The Saudis did not raise a battalion to assist us in Iraq, did not raise a single company to help out in Syria. They sponsored terrorism throughout the Middle East and Africa and probably on other continents as well, paid protection money to the Palestinian terror gangs. Now they talk of an all-Arab anti-terror front, but who can take them seriously? These fat cats — and this is not fattism — engage in slavery and child abuse and beat up their wives, girlfriends, prostitutes, and the slaves they get from South Asia, sub-Saharan Africa: these are the people whose chestnuts we are supposed to pull out of a fire of their own making, and commit war crimes and crimes against humanity while doing it?
The usual, conventional rationale for being nice to the Saudis is that we need them. We need their oil. We need their money. We need their moderating influence in an Arab world run largely by sociopaths. We need them because they are conservatives in a world gone radical.
Every single one of these rationales is ridiculous, not to mention absurd on its face.
Their oil? They were still riding camels and using their dung for Vitalis when we showed them how to dig a well, and it does not take much effort to guess how much effort they put into learning the oil business, or why would their economy be a shambles?
Their money? Extortion is what they practice, restitution is what should be at the top of their “reform agenda,” a mysterious program that suddenly is in fashion amongst the herd of independent minds, aka the establishment press. What reform agenda? Are they going to stop cutting arms off little boys for stealing bread and chopping off teenagers’ heads for necking, pardon the bad pun.
By just what sense of realism have we played footsie with them for longer than anyone can remember, and why did Barack Obama genuflect before their king, the Crown Prince’s father or uncle or whatever? Was he the president of a free republic or a toady for tyrants? This story has got to be one of the wonders of modern self-deception. Could it be, for example, that we really think they will someday begin to behave like civilized people because, dixit George Bush, “Islam is not the enemy”? So what if Islam is not the enemy? That does not mean George Bush had to walk around with one of these princes, or maybe it was the king himself, holding hands like they do in New York’s West Village.
That is what conservatives are muttering.
The most real and true students of Middle Eastern affairs, e.g., J. B. Kelly, have long averred that before the Brits retreated from east of Suez the idea of mass murder in Yemen or the destruction of Syria, with a full third of its population dead, displaced, or in Germany, was unthinkable.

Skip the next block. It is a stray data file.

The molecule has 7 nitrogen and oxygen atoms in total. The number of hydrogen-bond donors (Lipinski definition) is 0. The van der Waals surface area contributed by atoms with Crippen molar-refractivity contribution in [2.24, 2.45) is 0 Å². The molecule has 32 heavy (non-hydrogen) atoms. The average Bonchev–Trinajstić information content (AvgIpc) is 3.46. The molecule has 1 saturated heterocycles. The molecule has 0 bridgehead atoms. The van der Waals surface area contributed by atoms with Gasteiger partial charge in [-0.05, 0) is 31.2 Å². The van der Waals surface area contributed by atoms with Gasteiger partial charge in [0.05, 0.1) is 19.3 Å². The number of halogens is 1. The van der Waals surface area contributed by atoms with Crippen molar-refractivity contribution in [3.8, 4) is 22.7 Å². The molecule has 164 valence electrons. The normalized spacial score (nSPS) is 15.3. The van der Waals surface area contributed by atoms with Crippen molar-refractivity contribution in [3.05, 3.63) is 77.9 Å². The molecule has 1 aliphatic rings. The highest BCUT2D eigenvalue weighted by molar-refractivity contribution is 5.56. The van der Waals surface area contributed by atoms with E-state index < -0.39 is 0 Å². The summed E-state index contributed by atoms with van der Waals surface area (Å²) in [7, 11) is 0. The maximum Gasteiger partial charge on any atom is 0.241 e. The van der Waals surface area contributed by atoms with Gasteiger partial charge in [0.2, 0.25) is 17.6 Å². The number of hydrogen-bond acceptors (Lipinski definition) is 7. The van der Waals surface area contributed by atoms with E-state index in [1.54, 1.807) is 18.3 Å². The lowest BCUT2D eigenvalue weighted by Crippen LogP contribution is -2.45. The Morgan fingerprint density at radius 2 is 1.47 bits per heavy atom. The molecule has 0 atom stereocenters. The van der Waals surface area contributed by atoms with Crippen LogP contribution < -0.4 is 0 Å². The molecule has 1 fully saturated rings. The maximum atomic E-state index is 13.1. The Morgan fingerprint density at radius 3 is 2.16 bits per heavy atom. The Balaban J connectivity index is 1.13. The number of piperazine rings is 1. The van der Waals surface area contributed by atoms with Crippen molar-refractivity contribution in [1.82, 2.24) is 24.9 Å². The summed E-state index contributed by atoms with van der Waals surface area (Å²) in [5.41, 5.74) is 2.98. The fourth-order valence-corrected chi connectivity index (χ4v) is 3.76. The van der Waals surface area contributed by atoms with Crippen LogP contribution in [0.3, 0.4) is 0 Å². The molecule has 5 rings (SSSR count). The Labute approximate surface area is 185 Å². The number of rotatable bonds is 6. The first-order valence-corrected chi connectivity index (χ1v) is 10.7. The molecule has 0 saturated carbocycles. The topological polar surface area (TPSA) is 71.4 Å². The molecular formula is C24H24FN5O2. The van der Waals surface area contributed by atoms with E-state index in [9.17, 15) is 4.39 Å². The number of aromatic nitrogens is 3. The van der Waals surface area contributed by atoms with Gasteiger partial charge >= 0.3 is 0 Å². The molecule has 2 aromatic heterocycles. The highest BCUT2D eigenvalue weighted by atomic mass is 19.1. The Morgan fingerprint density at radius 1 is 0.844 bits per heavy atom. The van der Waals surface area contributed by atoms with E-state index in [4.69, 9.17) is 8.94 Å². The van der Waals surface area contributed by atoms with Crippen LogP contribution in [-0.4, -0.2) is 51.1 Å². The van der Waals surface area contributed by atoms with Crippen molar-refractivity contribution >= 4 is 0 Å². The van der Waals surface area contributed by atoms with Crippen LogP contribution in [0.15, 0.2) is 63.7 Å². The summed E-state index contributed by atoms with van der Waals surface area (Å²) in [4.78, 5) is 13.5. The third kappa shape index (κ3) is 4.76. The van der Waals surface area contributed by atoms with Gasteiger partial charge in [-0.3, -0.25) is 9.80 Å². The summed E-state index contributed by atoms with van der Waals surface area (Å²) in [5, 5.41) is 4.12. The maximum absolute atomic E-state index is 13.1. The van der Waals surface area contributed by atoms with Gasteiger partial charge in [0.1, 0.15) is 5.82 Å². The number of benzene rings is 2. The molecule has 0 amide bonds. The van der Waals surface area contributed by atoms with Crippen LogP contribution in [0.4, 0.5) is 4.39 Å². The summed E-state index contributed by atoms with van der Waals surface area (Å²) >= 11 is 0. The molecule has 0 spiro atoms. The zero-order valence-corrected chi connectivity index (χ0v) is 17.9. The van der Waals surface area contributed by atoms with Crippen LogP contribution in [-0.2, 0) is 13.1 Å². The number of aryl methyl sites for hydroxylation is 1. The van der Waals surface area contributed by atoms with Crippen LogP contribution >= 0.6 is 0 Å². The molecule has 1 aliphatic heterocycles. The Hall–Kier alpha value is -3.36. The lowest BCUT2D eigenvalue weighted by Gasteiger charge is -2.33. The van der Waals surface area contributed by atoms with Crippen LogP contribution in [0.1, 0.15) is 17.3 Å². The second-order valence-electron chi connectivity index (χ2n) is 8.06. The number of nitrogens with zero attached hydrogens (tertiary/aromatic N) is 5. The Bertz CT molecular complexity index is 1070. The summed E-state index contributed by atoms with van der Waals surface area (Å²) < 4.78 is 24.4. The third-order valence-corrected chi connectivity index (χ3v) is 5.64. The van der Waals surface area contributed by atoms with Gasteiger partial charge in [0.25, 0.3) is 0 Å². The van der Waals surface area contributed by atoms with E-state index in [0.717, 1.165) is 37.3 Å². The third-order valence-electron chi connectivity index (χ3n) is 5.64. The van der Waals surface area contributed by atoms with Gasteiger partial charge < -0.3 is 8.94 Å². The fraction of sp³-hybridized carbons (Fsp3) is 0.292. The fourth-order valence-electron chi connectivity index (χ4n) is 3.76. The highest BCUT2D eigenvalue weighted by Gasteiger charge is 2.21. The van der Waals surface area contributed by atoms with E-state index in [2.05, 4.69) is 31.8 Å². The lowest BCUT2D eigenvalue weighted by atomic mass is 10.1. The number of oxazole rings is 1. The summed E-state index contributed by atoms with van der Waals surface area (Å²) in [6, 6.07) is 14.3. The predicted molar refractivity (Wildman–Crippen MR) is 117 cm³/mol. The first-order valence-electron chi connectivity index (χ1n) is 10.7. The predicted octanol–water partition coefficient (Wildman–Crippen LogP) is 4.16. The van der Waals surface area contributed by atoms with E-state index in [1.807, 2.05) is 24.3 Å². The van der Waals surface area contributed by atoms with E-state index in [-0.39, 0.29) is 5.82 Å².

Also, gas was 15 cents a gallon. Now it’s two dollars, sometimes four. The money goes to the Saudis and, indolence being the consequence of laziness, they cannot even balance their books. These are the people we want to be allies with? These are the creeps who Thomas Friedman, this generation’s Walter Duranty, thinks are reformers of Islam. If that is so, where is their Martin Luther? If this al-Saud crew is reform Islam, brothers, my answer is the old Bronx cheer. And my advice is: Stop buying their oil.
Turning now to sex mania, let’s take a deep breath and — no, since we do not want to get TAS into trouble, let’s just pass. Though it may be noted simply as a “curio” or a “sign of the times” that there have been extensive and exhaustive discussions — conversations, real ones — at the TAS offices over a couple literary items that a staffer happened to mention, apropos of something else, namely the classic work on Russian communism, The Great Terror, by Robert Conquest, and a work of drama that we thought was known to every high school student in the country — but how is it being taught? —, Arthur Miller’s The Crucible.
Just sayin’. However, there is a matter that has perturbed us at Over the Top lately, the establishment press’s belief that the prez indulges in vanity, a sin. They say he “brags.”
My position is, let the first one without sin cast the first brick. Because when it comes to vanity, consider: the establishment press, constantly, tells us “as [the writer’s name] said [date, with link], and talkatawka.” They do this all the time. The press is constantly self-referencing, constantly. It is embarrassing. The press is — must we say it? — not a respectable circle of people. At its best, it’s a bunch of no hopers jokers and rogues who sometimes provide an approximation of something they do not understand but heard about from questionable sources. But they want you to know that they said this about whohah backwhen.
Our national “conversation” — what ever happened to words like debate? — is going nowhere. This may not be as bad as it sounds. Democracy has an inherent tendency toward demagogy from all sides, including of course and in fact especially the press, but that is okay, because democracy is self-correcting, like science but unlike political and sexual passions, at least until they are spent.
Sports are self-correcting, notwithstanding their outsized propensity for losing all sense of proportion, on the part of fans, often, even more than practitioners. My former business partner — I mentioned him one time with regard to what is more important, politics or international commerce? — was once a promising tennis pro, on the Tour and all, but he did not quite have it and turned to other activities and finally returned to the sport as a teacher because, he said, “I could not do without it.” He grew sensible about what sports represented in his life and his own strengths — and limits.
So hope springs eternal and eventually is rewarded. France won the Davis Cup this year when Yannik Noah sent forth Richard Gasquet and Pierre-Hugues Herbert together in the doubles rubber, even though these two had never teamed up for a match. They held their nerve better despite some outstanding Belgian defensive play, and out-service-returned and out-volleyed Ruben Bemelmans and Joris de Loore, who nonetheless put up a good fight, went to four sets. It was an inspired and risky choice by Noah — audacious. It paid good dividends.
Yannick Noah in 1979 Davis Cup (Nationaal Archief Fotocollectie Anefo/Creative Commons)